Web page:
2023 November Newsletter: Serve Two Slices of Safety at Your Thanksgiving Feast

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This is an illustration of a busy street in Austin during the nighttime hours.

Safety First, Turkeys Later

Providing education on the risks of alcohol-impaired driving is not always on top of employer to-do lists. Many organizations have policies that ban the use of alcohol and other drugs, including cannabis, and procedures to test employees, particularly those who are federally regulated.

So, why place an extra emphasis on alcohol-impaired driving now? Last year, 1,163 people were killed in crashes in Texas where a driver was under the influence of alcohol, according to the Texas Department of Transportation. That’s nearly 26% of all crash fatalities across the state.

How many were coworkers, friends, relatives or neighbors? How many would be alive today if someone had reached out through a workplace safety initiative? We know what’s learned at work often is carried home.

We also know alcohol-impaired driving incidents tend to spike on weekends and during the holidays. So, here five ways you can influence driver behavior and keep your employees and their family members safe as we approach the long Thanksgiving weekend, one of the busiest travel times of the year:

Thanksgiving is a time for food, family, football and fun, right? Bring safety to the table in the days leading up to the holiday, and help your team prepare for a celebration.

A man is pictured here buckled up in the back seat of a ride-share service vehicle.
Seat belts are the first line of defense in a crash incident.

Give Thanks, Buckle Up

Here are myths about riding in the back seat often shared by adults:

  • The back seat is safer than the front, so using a seat belt is unnecessary
  • They forget to fasten the seat belt in back or are not in the habit of buckling up in the back
  • The seat belt in back fits poorly
  • They can’t find the belt or the buckle, so buckling up in back is difficult

Unbelted riders in the back put themselves and everyone else in the vehicle at risk. They can become flying projectiles in the event of a crash. Buckling up prevents drivers and passengers from being ejected. Seat belts are the first line of defense against aggressive, distracted and impaired drivers. In fact, seat belts save thousands of lives every year.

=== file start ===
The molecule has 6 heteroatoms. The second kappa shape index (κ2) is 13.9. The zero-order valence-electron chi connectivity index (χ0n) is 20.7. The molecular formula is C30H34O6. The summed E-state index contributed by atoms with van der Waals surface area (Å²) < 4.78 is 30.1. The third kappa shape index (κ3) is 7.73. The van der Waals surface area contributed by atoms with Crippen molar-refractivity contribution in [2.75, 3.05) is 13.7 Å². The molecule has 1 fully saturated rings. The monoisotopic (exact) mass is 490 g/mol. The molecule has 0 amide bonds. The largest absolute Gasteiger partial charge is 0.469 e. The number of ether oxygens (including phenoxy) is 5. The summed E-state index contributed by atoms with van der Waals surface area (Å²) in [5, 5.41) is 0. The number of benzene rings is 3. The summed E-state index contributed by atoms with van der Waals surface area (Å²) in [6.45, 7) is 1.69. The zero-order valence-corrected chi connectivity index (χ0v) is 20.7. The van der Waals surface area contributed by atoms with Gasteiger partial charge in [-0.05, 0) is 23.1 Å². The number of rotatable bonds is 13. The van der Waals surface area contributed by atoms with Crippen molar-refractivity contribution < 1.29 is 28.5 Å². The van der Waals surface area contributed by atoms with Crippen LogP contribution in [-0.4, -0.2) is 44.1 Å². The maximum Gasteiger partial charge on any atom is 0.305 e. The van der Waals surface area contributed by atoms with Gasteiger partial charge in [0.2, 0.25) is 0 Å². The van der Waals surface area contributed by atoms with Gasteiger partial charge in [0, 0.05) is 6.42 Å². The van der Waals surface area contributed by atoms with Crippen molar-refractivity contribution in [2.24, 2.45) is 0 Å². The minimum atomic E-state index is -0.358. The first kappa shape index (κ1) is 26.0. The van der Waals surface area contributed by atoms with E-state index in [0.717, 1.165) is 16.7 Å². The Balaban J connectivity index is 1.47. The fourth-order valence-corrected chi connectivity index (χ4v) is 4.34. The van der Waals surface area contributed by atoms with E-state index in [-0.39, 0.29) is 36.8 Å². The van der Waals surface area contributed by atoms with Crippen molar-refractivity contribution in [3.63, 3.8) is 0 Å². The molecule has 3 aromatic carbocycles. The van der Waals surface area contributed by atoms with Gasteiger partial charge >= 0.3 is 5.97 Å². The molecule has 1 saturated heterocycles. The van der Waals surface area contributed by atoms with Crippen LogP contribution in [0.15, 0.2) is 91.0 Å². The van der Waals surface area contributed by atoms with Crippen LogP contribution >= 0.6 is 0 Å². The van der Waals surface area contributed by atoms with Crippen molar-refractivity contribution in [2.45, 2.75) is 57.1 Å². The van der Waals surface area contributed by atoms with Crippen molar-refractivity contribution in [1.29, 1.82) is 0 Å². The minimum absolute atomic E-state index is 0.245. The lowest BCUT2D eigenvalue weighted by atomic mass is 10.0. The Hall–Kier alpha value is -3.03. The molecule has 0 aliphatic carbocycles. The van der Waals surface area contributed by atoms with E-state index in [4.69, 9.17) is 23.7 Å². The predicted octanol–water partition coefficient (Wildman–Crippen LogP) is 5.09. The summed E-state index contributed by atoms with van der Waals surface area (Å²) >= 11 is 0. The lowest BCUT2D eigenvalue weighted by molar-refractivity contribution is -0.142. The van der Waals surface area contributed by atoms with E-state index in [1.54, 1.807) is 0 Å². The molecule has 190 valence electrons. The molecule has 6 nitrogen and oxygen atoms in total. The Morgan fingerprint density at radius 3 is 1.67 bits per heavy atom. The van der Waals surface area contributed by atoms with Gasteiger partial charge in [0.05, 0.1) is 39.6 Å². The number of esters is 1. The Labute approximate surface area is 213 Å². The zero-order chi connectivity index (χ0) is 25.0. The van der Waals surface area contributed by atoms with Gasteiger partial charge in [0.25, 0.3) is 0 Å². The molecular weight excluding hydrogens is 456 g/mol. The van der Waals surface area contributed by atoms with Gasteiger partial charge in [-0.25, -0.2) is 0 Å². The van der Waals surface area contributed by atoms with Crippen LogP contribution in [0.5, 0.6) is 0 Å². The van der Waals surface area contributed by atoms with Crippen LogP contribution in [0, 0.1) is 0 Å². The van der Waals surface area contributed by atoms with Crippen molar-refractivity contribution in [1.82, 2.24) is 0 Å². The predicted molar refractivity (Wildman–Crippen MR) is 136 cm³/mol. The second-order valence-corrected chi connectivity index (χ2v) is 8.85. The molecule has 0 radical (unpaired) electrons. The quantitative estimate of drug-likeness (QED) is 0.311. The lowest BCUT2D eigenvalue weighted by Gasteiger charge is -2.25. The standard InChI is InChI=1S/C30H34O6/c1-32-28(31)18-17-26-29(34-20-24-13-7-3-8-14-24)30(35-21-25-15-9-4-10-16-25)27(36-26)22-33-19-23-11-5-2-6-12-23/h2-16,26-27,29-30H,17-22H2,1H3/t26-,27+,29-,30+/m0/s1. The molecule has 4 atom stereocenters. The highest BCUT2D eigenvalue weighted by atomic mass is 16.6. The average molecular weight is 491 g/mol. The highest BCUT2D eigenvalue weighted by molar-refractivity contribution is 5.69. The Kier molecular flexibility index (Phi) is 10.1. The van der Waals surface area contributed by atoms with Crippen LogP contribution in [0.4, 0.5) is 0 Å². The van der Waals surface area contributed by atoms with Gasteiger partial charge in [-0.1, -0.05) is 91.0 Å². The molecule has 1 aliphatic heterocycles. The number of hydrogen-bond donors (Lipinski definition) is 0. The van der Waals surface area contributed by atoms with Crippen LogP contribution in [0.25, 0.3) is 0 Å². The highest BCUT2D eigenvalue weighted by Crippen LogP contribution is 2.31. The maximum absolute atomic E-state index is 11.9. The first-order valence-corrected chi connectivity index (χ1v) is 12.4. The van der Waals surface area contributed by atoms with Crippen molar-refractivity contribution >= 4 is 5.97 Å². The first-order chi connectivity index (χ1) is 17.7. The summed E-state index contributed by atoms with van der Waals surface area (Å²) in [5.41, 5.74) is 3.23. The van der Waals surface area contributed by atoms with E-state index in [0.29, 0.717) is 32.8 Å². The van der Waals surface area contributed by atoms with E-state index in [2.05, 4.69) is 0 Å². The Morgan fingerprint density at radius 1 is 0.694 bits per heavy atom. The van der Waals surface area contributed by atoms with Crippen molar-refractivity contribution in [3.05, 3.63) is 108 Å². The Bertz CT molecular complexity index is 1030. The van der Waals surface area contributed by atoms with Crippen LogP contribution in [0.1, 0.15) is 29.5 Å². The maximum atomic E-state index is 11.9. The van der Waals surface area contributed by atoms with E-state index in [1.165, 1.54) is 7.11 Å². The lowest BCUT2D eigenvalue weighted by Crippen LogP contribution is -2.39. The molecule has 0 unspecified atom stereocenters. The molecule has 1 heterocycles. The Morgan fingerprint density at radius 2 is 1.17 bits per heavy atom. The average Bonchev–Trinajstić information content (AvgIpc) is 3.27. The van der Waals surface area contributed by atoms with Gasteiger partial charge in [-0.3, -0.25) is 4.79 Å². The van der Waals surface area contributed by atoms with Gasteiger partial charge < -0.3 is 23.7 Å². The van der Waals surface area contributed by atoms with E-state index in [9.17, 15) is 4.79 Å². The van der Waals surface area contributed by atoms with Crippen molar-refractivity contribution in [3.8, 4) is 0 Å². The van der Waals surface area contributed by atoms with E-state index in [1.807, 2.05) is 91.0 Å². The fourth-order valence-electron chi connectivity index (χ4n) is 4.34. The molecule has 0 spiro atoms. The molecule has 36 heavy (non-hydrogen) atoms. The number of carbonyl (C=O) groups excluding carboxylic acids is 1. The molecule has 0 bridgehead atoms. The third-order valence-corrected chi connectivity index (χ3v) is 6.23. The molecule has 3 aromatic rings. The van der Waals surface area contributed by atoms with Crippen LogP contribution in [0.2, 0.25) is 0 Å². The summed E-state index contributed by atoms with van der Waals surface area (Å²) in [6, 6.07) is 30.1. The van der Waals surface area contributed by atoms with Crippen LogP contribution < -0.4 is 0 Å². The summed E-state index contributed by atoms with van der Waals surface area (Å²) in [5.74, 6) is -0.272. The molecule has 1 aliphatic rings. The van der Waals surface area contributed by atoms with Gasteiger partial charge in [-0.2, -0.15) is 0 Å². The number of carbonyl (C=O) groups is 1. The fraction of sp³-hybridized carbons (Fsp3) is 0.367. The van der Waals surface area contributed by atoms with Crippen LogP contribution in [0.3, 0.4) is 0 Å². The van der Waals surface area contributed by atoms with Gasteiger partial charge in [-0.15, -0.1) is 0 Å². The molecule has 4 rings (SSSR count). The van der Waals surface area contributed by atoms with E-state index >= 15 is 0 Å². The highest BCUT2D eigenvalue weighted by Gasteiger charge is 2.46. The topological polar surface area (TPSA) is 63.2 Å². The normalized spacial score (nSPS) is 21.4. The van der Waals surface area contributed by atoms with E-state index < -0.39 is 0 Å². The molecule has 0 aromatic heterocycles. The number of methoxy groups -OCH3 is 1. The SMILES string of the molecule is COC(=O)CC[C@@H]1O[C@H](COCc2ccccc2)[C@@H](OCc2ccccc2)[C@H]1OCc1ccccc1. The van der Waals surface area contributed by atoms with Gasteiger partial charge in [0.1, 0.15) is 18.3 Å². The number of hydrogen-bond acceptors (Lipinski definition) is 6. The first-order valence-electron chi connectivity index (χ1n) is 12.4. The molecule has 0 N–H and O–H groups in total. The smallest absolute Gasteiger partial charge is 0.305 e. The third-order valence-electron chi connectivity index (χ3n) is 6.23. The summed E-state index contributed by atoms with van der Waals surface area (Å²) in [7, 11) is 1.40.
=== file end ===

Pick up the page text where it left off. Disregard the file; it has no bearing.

Share this information as millions will be traveling for Thanksgiving. Some will use ride-share services to get to and from the airport. A simple reminder from you to buckle up in the back seat is a great way to show how much you care for the wellbeing of coworkers, friends and relatives.

Use these free resources to spread the word about seat belt safety:

Traveling at 30-mph, an adult passenger riding in the back seat without his seat belt fastened is thrown forward with a force of 3½ tons during a hard crash. That’s roughly the weight of an elephant charging straight through the driver and/or others seated up front.

That’s a good reason to share another reminder: Buckle up – every time, every seat.

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This survey is part of a program evaluation being conducted by a group of master’s students taking a program evaluation course in the Steve Hicks School of Social Work at The University of Texas at Austin. The students are being supervised by their Professor, Dr. Patricia A. Cody. If you have any questions about this program evaluation or about this survey, please reach out to her at [email protected].

This survey will take about 15 minutes to complete and will help the National Safety Council better achieve its goal of enhancing driver and transportation safety training and improving traffic safety around the country. 

By starting this survey, you are confirming that you are at least 18 years of age and are consenting to participate. Survey responses are anonymous, and all data will be reported in aggregate.